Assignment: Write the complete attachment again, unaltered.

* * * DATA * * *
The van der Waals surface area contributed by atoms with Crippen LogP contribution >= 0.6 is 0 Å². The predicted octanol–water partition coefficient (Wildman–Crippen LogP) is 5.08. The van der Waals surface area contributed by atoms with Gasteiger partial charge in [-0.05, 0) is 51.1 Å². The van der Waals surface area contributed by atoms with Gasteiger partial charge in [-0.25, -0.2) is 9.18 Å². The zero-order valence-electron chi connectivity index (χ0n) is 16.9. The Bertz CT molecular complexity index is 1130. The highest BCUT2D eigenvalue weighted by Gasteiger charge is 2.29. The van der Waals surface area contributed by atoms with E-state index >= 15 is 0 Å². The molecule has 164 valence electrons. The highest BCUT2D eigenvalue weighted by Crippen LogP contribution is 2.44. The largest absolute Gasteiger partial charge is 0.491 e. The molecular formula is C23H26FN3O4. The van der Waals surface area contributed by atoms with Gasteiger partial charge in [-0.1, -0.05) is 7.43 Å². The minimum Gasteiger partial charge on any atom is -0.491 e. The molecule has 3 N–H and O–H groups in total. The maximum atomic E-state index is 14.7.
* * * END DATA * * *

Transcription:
The van der Waals surface area contributed by atoms with Crippen LogP contribution >= 0.6 is 0 Å². The predicted octanol–water partition coefficient (Wildman–Crippen LogP) is 5.08. The van der Waals surface area contributed by atoms with Gasteiger partial charge in [-0.05, 0) is 51.1 Å². The van der Waals surface area contributed by atoms with Gasteiger partial charge in [-0.25, -0.2) is 9.18 Å². The zero-order valence-electron chi connectivity index (χ0n) is 16.9. The Bertz CT molecular complexity index is 1130. The highest BCUT2D eigenvalue weighted by Gasteiger charge is 2.29. The van der Waals surface area contributed by atoms with E-state index >= 15 is 0 Å². The molecule has 164 valence electrons. The highest BCUT2D eigenvalue weighted by Crippen LogP contribution is 2.44. The largest absolute Gasteiger partial charge is 0.491 e. The molecular formula is C23H26FN3O4. The van der Waals surface area contributed by atoms with Gasteiger partial charge in [-0.1, -0.05) is 7.43 Å². The minimum Gasteiger partial charge on any atom is -0.491 e. The molecule has 3 N–H and O–H groups in total. The maximum atomic E-state index is 14.7.